Bernard Ingham: Poverty of politics leaves us paying the wages of sin

Labour Party leader Ed Miliband

Labour Party leader Ed Miliband

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This confounded election is driving me up the wall. It is so packed with political sinners that I wonder whether I live in the same country and speak the same language as most of them.

To hear the Nationalists, Greens and even Ed Miliband talk, you would think we are a poor country, with thousands on the breadline.

Yet we are the fourth richest nation in the world, suffering from an obesity epidemic and the consequences of other lifestyle extravagances while life expectancy inexorably rises, even though the NHS is allegedly starved of cash.

Average earnings are around £23,000 and the cap on welfare benefits is even higher for couples at just over £25,000.

Of course, some people earn less and others more – a lot more – than the average.

But with employment at a record level I find it hard to understand why we need food (and now fuel) banks and why anybody should be living on the streets.

Efficient local authorities would routinely identify and 
help those in real need and the police would just as routinely arrest beggars and rough sleepers. Vagrancy used to be 
a crime.

Instead, David Cameron’s long-standing but unsung Big Society does its best to look after the most vulnerable only for its 
Good Samaritans to be exploited by the unscrupulous who can afford to buy their own food 
and turn up to beg with a dog, 
the better to milk public sympathy.

The really deprived are probably pensioners born of an independent-minded age who abhor charity. But again they are not necessarily destitute.

Instead, they may have been cast adrift by the break up and increased mobility of families and desperately need the solace of company and attention.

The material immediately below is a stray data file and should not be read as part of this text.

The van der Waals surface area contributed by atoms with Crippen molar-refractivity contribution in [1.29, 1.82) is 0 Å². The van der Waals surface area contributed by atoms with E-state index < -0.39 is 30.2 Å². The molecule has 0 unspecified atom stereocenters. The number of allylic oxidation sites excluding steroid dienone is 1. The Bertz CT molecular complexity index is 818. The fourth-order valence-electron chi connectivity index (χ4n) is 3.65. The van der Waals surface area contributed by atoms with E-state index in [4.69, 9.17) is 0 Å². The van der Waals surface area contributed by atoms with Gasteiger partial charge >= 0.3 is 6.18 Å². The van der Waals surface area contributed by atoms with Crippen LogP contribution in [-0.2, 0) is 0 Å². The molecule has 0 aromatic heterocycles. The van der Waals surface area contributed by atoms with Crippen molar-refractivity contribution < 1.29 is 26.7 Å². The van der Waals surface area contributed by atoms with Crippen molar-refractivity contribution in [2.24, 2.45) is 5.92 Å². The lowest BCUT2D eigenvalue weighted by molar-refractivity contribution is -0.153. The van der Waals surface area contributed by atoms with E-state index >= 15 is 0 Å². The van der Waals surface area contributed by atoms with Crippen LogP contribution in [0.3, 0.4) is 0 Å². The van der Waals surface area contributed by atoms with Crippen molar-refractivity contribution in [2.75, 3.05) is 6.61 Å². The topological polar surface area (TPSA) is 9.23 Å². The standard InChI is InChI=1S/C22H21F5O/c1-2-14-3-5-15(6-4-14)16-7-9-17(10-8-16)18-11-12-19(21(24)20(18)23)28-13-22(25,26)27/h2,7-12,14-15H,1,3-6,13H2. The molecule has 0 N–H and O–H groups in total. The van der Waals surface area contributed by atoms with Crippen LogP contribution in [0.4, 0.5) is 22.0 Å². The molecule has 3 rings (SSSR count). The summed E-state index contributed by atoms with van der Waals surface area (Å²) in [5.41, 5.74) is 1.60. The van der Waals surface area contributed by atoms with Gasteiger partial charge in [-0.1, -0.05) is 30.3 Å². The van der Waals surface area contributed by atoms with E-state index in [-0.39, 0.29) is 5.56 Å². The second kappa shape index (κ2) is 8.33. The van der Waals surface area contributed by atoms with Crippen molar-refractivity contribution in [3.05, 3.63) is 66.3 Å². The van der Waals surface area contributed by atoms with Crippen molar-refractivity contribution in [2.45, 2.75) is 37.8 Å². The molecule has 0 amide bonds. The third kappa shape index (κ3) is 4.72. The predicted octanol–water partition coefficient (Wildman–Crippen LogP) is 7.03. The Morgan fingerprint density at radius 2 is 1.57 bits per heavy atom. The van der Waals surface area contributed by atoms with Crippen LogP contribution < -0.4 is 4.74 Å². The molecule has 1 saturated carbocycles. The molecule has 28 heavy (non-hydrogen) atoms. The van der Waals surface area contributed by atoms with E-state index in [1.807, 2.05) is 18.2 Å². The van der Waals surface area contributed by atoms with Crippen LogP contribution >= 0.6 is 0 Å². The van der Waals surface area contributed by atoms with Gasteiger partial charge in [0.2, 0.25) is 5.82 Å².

So, I am not pretending that everything in our well-endowed country’s garden is lovely.

Far from it with that 
bouquet of deadly nightshade – Nicola Sturgeon (SNP), Leanne Wood (Plaid Cymru) and Natalie Bennett (Greens) – too often on display.

But manufacturing poverty – a relative term – where none exists is contemptible.

It is also a figment of their and Miliband’s imagination that the NHS is not safe in Tory hands.

Over the past five years of necessary but moderate austerity, the Tories have put 9,500 more doctors and 6,900 more nurses to work in the NHS.

I mention this because I had the same problem when I was chief press secretary in No 10 in the 1980s.

You might then have thought that Aneurin Bevan’s 1948 creation was collapsing.

Instead, the NHS record showed that after seven hard years from 1979 when Margaret Thatcher was trying to turn 
the country around there 
were 20 per cent more 
doctors and dentists than 
when Labour were last in office and 15 per cent more nurses and midwives.

The only collapse was in doctors’ patient lists – by 11 per cent.

This brings me to the language of the day. A Tory “threat” to the NHS or anything else translates as heralding imminent improvement; “affordable housing” means subsidised homes; “progressive parties” means those leading us to early bankruptcy; and “investment” means spending money we haven’t got on a grand scale just like Gordon Brown.

Modern politically correct politics suffers from euphemisms that have already taken us to the cleaners.

And so, as the insufferable continue to devalue politics, the truth and the language, we come back to “poverty”.

Upward mobility has never been greater.

Not even Mars may be the limit for today’s kids, both boys and girls. But – and it is a big but which condemns the Miliband, Sturgeon, Wood and Bennett prize quartet of spendthrifts – 
we are a nation wallowing in debt.

We are still spending at least £75bn a year more than we 
raise in taxes and total public debt of around £1.5 trillion is a long term charge (with interest currently £45bn a year) on 
our children and grandchildren – and on our great-grandchildren if the prize quartet get anywhere near the nation’s purse.

Today it is a £23,809 millstone round each of our necks – and rising.

It particularly inhibits spending on security and so encourages the likes of Vladimir Putin and ISIS to believe we would be pushovers.

Most of our political leaders are so imbued with the class war that they are incapable of recognising that spending the earth to eradicate imagined poverty and raise debt is 
truly a mortal sin with many dangerous consequences for “working people”, Miliband’s allegedly downtrodden constituency.

Their wages of sin are our bill. And these sinners are not coming to repentance.

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